What's all the fuss about? This time last season, the Boston Celtics already had six losses. It was eight the year before that at this point of the season.
Oh, that's right. This season started on Christmas Day, not around Halloween, like the two before. Oh well ...
Seriously, folks, does anyone see the sky falling in Celtics Nation? Sure, there are reasons to be concerned, even three games into a 66-game season (see below). But it's waaaay too soon to be worried, unless, of course, the Celtics lose at home to Detroit on Friday night. Which they WILL NOT DO. I think.
Before we get to the Debbie Downer portion of this column, let's look at the positives -- even after an 0-3 start. The Celtics coulda, shoulda beat the New York Knicks -- and doesn't it steam you even more to know that those two bogus, I-AM-BIGGER-THAN-THE-GAME Joey Crawford technical fouls in the fourth quarter have now been rescinded?
Did anyone really expect Boston to beat Miami, in Miami? I didn't. The Heat may not lose a game until February. New Orleans was a bit of a surprise, except I think Doc Rivers is right about the Hornets, at least at this point in the season. Take them lightly at your own peril.
So here, then, is one reason not to get overly despondent about the Celtics' current state of affairs: the schedule. It is their BFF -- at least for the next six weeks (don't even look at March or April without a pail nearby).
The Celtics' next five games are against Detroit, Washington (back-to-back, home-and-away), New Jersey and Indiana. The only road game is the New Year's night affair in Washington. They should be no worse than 4-4 at that point and really should be 5-3. Even better for the Celtics, after their game against Indiana on Jan. 6, they do not play again until Jan. 11.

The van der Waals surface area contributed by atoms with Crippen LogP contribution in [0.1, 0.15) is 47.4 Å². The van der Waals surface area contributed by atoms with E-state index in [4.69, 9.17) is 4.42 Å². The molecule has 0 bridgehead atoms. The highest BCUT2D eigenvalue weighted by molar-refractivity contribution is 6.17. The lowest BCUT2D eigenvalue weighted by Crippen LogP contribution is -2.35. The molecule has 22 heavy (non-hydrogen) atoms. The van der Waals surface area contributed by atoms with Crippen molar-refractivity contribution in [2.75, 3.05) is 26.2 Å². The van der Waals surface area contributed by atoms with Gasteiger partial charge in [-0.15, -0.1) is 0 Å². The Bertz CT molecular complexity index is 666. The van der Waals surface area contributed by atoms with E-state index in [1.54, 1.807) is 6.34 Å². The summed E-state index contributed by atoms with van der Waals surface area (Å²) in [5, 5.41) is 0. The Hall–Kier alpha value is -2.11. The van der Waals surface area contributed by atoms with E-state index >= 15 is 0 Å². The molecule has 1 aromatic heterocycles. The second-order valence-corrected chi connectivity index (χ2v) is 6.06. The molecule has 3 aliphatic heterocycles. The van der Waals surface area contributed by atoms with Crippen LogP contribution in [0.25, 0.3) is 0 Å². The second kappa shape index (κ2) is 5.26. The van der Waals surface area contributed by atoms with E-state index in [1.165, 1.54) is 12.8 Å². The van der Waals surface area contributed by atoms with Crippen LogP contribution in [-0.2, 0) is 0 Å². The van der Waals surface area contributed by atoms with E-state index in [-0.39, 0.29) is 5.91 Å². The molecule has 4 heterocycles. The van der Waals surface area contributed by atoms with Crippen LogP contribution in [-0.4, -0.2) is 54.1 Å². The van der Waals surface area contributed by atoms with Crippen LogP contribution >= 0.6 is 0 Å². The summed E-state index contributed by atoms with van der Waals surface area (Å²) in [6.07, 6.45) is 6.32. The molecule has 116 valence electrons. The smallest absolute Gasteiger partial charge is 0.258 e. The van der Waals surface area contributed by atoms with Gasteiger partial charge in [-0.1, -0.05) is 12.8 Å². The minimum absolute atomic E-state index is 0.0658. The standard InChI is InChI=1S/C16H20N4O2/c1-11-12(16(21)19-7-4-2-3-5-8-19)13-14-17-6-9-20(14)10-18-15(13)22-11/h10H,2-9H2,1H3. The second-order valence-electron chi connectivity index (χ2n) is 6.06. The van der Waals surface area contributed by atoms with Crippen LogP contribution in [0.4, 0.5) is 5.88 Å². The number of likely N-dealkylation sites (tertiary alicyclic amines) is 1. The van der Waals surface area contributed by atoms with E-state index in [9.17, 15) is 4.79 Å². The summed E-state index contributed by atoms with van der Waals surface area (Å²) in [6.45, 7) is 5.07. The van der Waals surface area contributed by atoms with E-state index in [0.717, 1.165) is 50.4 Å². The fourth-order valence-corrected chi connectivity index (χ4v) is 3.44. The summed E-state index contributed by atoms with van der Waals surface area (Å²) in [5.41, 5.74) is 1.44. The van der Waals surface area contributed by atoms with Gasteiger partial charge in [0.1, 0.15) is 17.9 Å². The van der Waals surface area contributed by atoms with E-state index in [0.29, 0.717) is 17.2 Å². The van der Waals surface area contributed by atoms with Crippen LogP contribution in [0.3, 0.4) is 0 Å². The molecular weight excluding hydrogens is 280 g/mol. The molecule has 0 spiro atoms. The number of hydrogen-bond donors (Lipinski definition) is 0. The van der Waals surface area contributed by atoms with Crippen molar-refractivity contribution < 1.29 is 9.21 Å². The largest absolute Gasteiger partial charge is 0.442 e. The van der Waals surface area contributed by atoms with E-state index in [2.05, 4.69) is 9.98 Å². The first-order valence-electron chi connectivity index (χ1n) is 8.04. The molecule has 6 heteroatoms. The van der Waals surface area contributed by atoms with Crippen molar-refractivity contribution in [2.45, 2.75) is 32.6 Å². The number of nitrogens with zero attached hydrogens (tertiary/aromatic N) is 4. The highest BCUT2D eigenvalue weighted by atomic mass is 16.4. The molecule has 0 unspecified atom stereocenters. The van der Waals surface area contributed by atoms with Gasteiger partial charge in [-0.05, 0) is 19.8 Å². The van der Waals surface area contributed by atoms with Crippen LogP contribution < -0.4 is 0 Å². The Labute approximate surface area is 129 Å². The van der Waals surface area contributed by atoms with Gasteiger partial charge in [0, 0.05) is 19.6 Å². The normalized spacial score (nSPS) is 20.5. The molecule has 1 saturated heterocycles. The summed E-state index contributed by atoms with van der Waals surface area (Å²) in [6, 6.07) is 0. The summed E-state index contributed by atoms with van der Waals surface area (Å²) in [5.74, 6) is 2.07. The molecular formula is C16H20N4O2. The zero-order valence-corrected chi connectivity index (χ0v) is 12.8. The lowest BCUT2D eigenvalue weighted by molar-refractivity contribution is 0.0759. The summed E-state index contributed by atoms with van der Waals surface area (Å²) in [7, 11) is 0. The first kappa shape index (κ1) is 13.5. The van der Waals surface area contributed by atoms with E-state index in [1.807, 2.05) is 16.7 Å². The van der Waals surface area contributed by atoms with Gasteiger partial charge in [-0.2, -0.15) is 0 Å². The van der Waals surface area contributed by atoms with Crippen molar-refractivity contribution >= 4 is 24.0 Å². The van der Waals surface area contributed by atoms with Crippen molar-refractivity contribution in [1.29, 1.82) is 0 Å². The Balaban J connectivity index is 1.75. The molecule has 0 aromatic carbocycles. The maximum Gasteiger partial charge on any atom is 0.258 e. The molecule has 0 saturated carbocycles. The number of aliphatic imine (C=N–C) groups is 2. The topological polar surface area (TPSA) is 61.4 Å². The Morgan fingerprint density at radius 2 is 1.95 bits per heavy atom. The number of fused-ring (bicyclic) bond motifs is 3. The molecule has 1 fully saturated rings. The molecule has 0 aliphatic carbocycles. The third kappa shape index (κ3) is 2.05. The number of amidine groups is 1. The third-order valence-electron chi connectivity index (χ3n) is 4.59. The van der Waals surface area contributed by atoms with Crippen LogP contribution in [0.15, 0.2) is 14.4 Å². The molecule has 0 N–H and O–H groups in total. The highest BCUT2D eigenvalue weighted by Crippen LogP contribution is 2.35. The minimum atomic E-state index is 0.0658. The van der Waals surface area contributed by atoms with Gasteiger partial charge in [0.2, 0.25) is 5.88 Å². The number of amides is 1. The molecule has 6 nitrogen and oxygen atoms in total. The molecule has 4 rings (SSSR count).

That stretch of no games in five days is a veritable mother lode for Rivers and his staff, if for no other reason than it may provide them with their first days of practice since the start of the season. The stretch will (hopefully) give Mickael Pietrus time to integrate with his new team. It will (hopefully) give Paul Pierce time to integrate with his old team. It will (definitely) give those who need a rest some time to actually get some downtime. (Right now, that looks like everyone but JaJuan Johnson and E'Twaun Moore.)
Wait, there's more. Starting with Friday's game against Detroit, the Celtics play 19 of their next 25 at home. If they can't right the ship with a favorable stretch like that, a period that includes nine games against Washington, Toronto, Cleveland and (I know they're better, but ... ) the Pacers, then everyone should just bookmark Chad Ford's 2012 Mock Draft as your home page and start watching college games. There are some really good games in that stretch as well, all at home (Chicago, Dallas, Oklahoma City, Orlando and the Lakers.)
So the schedule is favorable. We have to think Pierce will be back soon and that is also good news. (If he's not on the court by New Year's, however, count me as being Officially Concerned.) Pietrus is an excellent addition; let's hope he can get healthy enough, soon enough, to get on the floor and actually help the Celtics. Brandon Bass looks like a find.